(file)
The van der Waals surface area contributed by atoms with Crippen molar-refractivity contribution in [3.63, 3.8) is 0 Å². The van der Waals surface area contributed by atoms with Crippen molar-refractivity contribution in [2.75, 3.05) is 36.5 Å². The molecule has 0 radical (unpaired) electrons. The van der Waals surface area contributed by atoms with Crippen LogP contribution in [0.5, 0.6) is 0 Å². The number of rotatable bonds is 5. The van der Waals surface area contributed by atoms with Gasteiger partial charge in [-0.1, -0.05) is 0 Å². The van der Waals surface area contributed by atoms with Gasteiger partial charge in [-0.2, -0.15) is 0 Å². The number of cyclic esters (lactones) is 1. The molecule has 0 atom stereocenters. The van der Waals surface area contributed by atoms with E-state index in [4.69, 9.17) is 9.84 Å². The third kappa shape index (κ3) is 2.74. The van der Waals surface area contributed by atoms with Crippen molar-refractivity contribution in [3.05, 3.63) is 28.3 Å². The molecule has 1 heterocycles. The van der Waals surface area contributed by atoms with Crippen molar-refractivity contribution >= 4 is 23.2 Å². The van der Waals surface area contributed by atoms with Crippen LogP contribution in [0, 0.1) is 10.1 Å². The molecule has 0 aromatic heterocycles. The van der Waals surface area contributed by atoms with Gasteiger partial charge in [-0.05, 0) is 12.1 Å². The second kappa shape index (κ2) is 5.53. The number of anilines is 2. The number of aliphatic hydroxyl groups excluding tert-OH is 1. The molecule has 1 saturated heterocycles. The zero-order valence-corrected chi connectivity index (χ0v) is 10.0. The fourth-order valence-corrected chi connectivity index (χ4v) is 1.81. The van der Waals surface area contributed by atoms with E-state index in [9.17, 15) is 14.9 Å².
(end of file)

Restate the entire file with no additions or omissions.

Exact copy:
The van der Waals surface area contributed by atoms with Crippen molar-refractivity contribution in [3.63, 3.8) is 0 Å². The van der Waals surface area contributed by atoms with Crippen molar-refractivity contribution in [2.75, 3.05) is 36.5 Å². The molecule has 0 radical (unpaired) electrons. The van der Waals surface area contributed by atoms with Crippen LogP contribution in [0.5, 0.6) is 0 Å². The number of rotatable bonds is 5. The van der Waals surface area contributed by atoms with Gasteiger partial charge in [-0.1, -0.05) is 0 Å². The van der Waals surface area contributed by atoms with Gasteiger partial charge in [-0.2, -0.15) is 0 Å². The number of cyclic esters (lactones) is 1. The molecule has 0 atom stereocenters. The van der Waals surface area contributed by atoms with E-state index in [4.69, 9.17) is 9.84 Å². The third kappa shape index (κ3) is 2.74. The van der Waals surface area contributed by atoms with Crippen molar-refractivity contribution in [3.05, 3.63) is 28.3 Å². The molecule has 1 heterocycles. The van der Waals surface area contributed by atoms with Crippen molar-refractivity contribution >= 4 is 23.2 Å². The van der Waals surface area contributed by atoms with Crippen LogP contribution in [0, 0.1) is 10.1 Å². The molecule has 0 aromatic heterocycles. The van der Waals surface area contributed by atoms with Gasteiger partial charge in [-0.05, 0) is 12.1 Å². The second kappa shape index (κ2) is 5.53. The number of anilines is 2. The number of aliphatic hydroxyl groups excluding tert-OH is 1. The molecule has 1 saturated heterocycles. The zero-order valence-corrected chi connectivity index (χ0v) is 10.0. The fourth-order valence-corrected chi connectivity index (χ4v) is 1.81. The van der Waals surface area contributed by atoms with E-state index in [9.17, 15) is 14.9 Å².